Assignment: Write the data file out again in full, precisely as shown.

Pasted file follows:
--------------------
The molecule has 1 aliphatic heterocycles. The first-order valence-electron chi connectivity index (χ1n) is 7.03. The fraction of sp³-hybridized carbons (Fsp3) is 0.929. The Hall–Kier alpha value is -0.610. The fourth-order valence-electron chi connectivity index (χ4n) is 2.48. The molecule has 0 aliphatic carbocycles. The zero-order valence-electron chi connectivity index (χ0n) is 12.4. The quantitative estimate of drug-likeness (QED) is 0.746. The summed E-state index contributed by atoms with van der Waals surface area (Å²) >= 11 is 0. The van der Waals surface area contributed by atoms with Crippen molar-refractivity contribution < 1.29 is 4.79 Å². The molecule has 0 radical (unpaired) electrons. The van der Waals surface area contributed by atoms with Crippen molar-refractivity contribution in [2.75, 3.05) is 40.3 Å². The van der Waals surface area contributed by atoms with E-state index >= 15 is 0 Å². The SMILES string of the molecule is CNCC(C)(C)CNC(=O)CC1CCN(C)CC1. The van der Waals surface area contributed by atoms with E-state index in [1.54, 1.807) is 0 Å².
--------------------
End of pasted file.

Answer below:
The molecule has 1 aliphatic heterocycles. The first-order valence-electron chi connectivity index (χ1n) is 7.03. The fraction of sp³-hybridized carbons (Fsp3) is 0.929. The Hall–Kier alpha value is -0.610. The fourth-order valence-electron chi connectivity index (χ4n) is 2.48. The molecule has 0 aliphatic carbocycles. The zero-order valence-electron chi connectivity index (χ0n) is 12.4. The quantitative estimate of drug-likeness (QED) is 0.746. The summed E-state index contributed by atoms with van der Waals surface area (Å²) >= 11 is 0. The van der Waals surface area contributed by atoms with Crippen molar-refractivity contribution < 1.29 is 4.79 Å². The molecule has 0 radical (unpaired) electrons. The van der Waals surface area contributed by atoms with Crippen molar-refractivity contribution in [2.75, 3.05) is 40.3 Å². The van der Waals surface area contributed by atoms with E-state index >= 15 is 0 Å². The SMILES string of the molecule is CNCC(C)(C)CNC(=O)CC1CCN(C)CC1. The van der Waals surface area contributed by atoms with E-state index in [1.54, 1.807) is 0 Å².